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Mekong dam faces resistance

disclaimer: image is for illustration purposes only
by Staff Writers
Bangkok (UPI) Mar 3, 2011
A 1,260-megawatt hydropower project in northern Laos poses a threat to the environment and surrounding communities, environmentalists say.

Xayaburi dam, the first of 11 hydropower dams proposed along the lower Mekong River, is just ending the consultation phase and a decision on construction could come as early as this month.

The Mekong Agreement, which recognizes the shared impacts of river development projects on neighboring countries, stipulates that Thailand, Cambodia, Laos and Vietnam must all approve major projects on the lower Mekong River.

Last June, Thai electricity utility EGAT signed an initial agreement with the dam's main developer, Thai construction company Ch Karnchang, to purchase more than 95 percent of the project's electricity.

Potential investors for the $3.5 billion hydropower project include Bangkok Bank, Kasikorn Bank, Krung Thai Bank and Siam Commercial Bank.

But investors for Xayaburi, as well as the 11 other proposed Mekong River projects, need to absorb the lessons of Thailand's Mun River dam, WWF said Thursday. That project, constructed in the early 1990s, was a "notable economic failure" which caused massive environmental and social disruption, the environmental group said.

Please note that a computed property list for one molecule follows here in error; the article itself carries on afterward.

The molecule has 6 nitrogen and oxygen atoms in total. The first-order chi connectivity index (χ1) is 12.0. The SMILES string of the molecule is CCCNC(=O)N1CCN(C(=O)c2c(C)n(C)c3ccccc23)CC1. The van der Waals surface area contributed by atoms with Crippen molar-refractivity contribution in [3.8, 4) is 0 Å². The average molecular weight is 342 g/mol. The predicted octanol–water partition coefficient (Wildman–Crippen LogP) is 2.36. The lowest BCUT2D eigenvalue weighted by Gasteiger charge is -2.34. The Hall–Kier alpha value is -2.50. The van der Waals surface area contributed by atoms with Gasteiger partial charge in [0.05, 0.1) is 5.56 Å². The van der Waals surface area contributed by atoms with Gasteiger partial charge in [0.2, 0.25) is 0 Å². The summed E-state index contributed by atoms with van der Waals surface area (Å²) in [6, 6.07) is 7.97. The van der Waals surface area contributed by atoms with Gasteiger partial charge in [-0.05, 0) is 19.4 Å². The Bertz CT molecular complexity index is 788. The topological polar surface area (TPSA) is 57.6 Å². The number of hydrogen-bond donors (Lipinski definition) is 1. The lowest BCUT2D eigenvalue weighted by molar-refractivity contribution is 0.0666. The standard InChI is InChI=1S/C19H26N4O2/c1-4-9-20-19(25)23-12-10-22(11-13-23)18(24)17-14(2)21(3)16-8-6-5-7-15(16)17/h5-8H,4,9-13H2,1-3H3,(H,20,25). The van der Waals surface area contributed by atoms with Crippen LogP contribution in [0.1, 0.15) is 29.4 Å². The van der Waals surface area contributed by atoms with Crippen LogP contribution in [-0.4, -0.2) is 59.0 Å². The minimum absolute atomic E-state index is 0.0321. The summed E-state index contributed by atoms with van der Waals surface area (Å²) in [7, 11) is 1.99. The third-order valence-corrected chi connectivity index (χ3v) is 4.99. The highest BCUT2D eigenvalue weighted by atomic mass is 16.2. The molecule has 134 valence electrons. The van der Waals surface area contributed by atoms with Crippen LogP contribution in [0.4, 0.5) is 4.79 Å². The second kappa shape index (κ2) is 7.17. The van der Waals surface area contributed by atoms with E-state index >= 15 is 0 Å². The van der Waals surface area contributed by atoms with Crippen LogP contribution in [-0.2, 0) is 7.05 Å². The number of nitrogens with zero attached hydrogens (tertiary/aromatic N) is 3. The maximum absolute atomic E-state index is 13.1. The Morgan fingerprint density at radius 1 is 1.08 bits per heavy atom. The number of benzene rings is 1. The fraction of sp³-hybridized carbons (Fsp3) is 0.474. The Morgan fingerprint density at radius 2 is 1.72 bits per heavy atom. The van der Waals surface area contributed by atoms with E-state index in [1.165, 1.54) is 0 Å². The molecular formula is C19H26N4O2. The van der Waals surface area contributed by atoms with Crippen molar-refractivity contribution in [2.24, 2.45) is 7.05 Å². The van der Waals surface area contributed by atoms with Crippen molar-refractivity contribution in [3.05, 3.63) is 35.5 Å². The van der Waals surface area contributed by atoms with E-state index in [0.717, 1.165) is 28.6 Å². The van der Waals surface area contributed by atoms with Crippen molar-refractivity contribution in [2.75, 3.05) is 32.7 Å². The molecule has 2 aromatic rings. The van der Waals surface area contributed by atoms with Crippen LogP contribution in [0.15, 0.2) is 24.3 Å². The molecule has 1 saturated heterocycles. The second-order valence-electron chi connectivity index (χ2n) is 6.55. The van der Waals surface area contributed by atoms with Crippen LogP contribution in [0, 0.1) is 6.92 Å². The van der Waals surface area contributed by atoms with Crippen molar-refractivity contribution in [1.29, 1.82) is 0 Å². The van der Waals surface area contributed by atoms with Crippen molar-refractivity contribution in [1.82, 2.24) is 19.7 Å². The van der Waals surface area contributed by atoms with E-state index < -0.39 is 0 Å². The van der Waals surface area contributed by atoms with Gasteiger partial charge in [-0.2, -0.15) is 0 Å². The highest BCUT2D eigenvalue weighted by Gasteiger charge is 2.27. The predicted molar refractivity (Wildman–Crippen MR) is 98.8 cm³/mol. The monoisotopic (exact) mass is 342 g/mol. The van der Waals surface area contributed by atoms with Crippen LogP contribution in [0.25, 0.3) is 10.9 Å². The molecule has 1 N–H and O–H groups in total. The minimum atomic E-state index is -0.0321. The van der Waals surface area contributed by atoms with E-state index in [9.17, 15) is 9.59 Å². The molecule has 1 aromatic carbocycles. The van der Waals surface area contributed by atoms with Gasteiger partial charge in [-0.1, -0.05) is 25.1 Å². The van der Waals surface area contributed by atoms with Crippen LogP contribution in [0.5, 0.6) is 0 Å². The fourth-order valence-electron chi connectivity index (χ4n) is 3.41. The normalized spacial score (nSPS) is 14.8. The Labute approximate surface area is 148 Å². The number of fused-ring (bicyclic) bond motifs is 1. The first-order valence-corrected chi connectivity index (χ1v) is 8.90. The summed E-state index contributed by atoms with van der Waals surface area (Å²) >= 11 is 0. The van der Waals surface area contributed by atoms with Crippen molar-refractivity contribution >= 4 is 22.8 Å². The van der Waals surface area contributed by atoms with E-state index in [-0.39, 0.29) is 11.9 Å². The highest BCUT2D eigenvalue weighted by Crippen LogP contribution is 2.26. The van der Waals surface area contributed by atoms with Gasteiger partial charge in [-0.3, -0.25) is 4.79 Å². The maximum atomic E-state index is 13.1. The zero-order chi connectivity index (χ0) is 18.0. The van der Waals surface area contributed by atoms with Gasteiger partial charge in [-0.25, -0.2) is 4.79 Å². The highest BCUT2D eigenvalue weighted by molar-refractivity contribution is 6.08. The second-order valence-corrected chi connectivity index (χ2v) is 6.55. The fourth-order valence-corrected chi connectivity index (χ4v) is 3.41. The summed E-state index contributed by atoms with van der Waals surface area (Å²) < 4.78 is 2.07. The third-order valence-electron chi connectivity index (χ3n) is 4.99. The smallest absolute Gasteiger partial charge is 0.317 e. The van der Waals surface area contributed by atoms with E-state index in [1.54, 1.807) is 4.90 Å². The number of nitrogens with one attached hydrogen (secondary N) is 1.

Mun River's final cost was $233 million, double the original estimate, with return on investment falling to 5 percent from a projected return of 12 percent, WWF said.

"From an investor standpoint, this project is risky, plain and simple," said Suphasuk Pradubsuk, national policy coordinator with WWF-Thailand, in a release.

"Developers and investors should consider the reputational risk of damming Asia's most bio-diverse river."

The Mekong, he said, is a "unique and particularly complex" ecosystem, hosting the most productive inland fisheries in the world, second only to the Amazon in the number of fish species.

Environmental group International Rivers says that more than 200,000 fishermen and farmers -- most of the lower riverside community -- would suffer displacement and reduced earnings because of the Xayaburi project.

"Millions more people in the region are likely to be adversely (affected) through changes to the river's biodiversity, fisheries and sediment flows," said Ame Trandem of International Rivers, reports IRIN, the news service of the U.N. Office for the Coordination of Humanitarian Affairs.

The Laotian government, however, maintains that Xayaburi won't have any significant impact on the Mekong mainstream.

International Rivers has called for better energy solutions to protect the Mekong River.

"What happens with the Xayaburi Dam will essentially set the precedent for whether more mainstream dams are built or not," Trandem said.

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Native Brazilians plea for dam project to be scrapped
Brasilia (AFP) Feb 8, 2011
Indigenous tribes, backed by environmentalists, on Tuesday delivered a petition demanding Brazil's government scrap a controversial 11-billion-dollar dam project in the Amazon jungle. "This big construction will bring bad things on our villages and our forests," one indigenous leader, Raoni, told AFP as he delivered the document to officials in Brasilia alongside 200 other representatives. ... read more

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